Is it surprising that Georges St. Pierre is in the top two?
Although criticized for not being able to finish his last few opponents, there's no doubt that GSP is on another level than his competition.
The current UFC Welterweight champion has successfully defended his crown six times, most recently against Jake Shields.
But to be a great champion doesn't mean just wearing a belt, it's the journey as well.
GSP first fought for the title against Matt Hughes in 2004. Surrounded by a lot of hype entering the fight, he came up short, submitted via armbar in the first round.
Rather than mull over his defeat, GSP came back better than ever. He went 5-0 leading up to his second title shot, defeating BJ Penn, Sean Sherk and Frank Trigg on the way.
In impressive fashion, GSP TKO'd Hughes with a head kick to take the title of welterweight champ.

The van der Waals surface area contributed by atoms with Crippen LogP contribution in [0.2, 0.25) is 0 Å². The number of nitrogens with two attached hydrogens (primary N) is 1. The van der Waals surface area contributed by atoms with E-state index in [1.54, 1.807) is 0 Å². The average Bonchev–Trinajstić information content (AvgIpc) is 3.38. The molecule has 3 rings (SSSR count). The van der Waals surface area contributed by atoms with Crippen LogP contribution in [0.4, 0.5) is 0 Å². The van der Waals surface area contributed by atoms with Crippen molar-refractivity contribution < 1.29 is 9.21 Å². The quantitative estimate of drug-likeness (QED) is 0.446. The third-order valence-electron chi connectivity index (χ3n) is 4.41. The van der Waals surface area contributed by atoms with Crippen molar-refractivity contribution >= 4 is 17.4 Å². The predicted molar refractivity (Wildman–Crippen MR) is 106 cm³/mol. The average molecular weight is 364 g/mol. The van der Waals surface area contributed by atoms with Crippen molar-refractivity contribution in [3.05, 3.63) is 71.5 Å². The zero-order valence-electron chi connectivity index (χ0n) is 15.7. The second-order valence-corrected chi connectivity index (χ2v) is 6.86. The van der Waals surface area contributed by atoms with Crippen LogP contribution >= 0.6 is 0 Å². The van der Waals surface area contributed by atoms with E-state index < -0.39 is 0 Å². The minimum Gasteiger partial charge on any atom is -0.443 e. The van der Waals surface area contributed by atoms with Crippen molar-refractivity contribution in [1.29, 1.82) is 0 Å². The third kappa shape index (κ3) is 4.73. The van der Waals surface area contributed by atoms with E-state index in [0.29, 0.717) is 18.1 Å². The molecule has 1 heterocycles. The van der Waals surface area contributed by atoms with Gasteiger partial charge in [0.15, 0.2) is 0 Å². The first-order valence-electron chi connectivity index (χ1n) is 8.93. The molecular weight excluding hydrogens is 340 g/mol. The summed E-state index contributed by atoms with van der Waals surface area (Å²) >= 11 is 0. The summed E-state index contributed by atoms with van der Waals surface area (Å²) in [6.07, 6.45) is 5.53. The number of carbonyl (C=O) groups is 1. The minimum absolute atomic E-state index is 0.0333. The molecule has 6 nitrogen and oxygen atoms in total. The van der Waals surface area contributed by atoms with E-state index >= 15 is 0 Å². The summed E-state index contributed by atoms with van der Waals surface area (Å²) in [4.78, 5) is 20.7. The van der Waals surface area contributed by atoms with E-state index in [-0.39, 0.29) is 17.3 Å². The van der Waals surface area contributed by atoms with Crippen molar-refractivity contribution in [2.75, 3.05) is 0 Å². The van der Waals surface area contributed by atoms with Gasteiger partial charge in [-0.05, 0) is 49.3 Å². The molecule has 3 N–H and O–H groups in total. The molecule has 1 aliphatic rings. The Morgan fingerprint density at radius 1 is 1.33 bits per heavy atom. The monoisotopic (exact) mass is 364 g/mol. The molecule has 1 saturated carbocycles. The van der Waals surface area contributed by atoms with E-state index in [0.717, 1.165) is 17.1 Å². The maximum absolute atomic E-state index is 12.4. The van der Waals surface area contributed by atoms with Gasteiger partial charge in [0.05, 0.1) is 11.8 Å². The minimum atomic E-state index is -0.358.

But the story did not end there. GSP would lose the title to Matt Serra in his first title defense, TKO'd
himself by the fellow Renzo Gracie black belt.
Humbled, he would take a year-long road back to the belt, taking the rubber match against Matt Hughes via arm bar to take the interim belt.
In his rematch with Serra, it was clear that GSP was the better fighter, stopping Serra with knees to the body.
GSP has proven himself to be the most well-rounded fighter in MMA history. His poise and ability to out think his opponents is what has led to him being such a dominant champion.